Peng Sun and Martin Adams, formerly of Because their effects on semiconductor devices are numerous and destructive, organic contaminants on wafer surfaces must be monitored and controlled. It has been reported that the presence of organic contamination can change surface hydrophobicity, lower breakdown voltage, form silicon carbide, affect oxide growth and quality, cause unintentional doping, contribute to degradation haze formation, and generate post-CVD defects. To prevent such effects, various techniques have been used to analyze organic contaminants on silicon wafer surfaces, including Fourier transform infrared spectroscopy, ion mobility spectrometry, time-of-flight ion mass spectrometry, x-ray photoelectron spectroscopy, and thermal desorption gas chromatographymass spectrometry. However, all these methods have limitations. They either lack the capability to identify specific contaminants or are unable to quantify total organics accurately. This article describes a new technique that uses thermal desorption gas chromatography (TD-GC) coupled with a mass spectrometry detector (MSD) and an atomic emission detector (AED) for organic contaminant analysis. By combining the superior separation ability of GC, the accurate compound-identification ability of an MSD, and the sensitive elemental-analysis ability of an AED, TD-GC-MSD/AED can provide simultaneous qualitative and quantitative measurements of organic contaminants on silicon wafers. The article also discusses the use of this combined technique to monitor organic contamination in wafer manufacturing processes and environments at the MEMC Electronic Materials facility (St. Peters, MO), detailing the detection procedures and their capabilities. The TD-GC-MSD/AED system used in the work described in this article consists of a Model 6890 GC interfaced with a Model 5970 MSD and a Model G2350 AED, all from Hewlett-Packard (Palo Alto, CA). The MSD is employed for the identification of organic contaminants, and the AED is used for the quantification of total organic carbon, total organophosphorus, and other elements of interest. Samples are introduced into the GC separation column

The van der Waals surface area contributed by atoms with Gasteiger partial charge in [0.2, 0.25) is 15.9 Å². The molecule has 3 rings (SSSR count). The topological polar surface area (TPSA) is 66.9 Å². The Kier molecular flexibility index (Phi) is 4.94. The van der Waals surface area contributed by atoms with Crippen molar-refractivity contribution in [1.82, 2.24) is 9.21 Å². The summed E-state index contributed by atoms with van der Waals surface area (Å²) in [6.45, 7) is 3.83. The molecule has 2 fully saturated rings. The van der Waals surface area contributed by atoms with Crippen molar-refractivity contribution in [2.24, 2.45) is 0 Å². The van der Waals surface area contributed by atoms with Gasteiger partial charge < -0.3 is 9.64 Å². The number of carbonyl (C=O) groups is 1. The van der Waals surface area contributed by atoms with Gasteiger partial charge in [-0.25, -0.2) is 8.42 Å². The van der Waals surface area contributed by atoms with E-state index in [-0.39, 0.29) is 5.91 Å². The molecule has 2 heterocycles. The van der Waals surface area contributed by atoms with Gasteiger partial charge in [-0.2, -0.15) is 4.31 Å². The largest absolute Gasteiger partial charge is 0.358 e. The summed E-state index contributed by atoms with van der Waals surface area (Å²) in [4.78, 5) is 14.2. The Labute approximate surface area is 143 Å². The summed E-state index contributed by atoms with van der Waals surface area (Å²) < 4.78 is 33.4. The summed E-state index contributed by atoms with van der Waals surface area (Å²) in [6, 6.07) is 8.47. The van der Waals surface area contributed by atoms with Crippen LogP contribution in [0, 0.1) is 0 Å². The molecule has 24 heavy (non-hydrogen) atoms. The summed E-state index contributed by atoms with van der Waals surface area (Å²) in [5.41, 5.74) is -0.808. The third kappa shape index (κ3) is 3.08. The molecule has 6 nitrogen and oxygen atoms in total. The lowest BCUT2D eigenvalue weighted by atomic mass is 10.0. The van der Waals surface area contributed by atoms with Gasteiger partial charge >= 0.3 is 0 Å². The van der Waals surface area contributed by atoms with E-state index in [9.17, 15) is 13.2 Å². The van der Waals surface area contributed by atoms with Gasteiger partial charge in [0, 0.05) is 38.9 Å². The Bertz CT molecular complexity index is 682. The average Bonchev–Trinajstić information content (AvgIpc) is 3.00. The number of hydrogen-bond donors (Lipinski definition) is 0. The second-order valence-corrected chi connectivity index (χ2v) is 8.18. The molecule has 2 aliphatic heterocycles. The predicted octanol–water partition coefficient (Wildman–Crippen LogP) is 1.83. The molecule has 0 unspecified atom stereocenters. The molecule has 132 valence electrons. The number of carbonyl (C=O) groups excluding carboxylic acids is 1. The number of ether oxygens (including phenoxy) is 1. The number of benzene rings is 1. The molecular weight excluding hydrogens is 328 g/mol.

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Laboratory and Calibration Gases
Laboratory and calibration gases are specialized for use as laboratory standards, as well as for detection, sample preparation, environmental monitoring and analysis applications.
Gas chromatography detectors (GC detectors) identify solutes as they exit the chromatographic column. A chromatogram is generated plotting the signal versus time.
Gas chromatographs separate organic chemical mixtures according to physical properties.
High performance liquid chromatography (HPLC) columns use a liquid mobile phase to separate the components of a mixture.
Topics of Interest
Peng Sun and Martin Adams, formerly of By combining mass spectrometry and atomic emission detectors, an analytical technique can provide both qualitative and quantitative data. Because their effects...
Anurag Kumar and Mark J. Camenzind, Organic contamination deposited on wafer surfaces from ultrapure water (UPW) can seriously undermine wafer-cleaning efficiency, which leads to nonuniform etching.
3.10 High-Performance Liquid Chromatography
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Atomic absorption spectrometry
atomic absorption spectrometry
allyl butyl ether
atomic force microscopy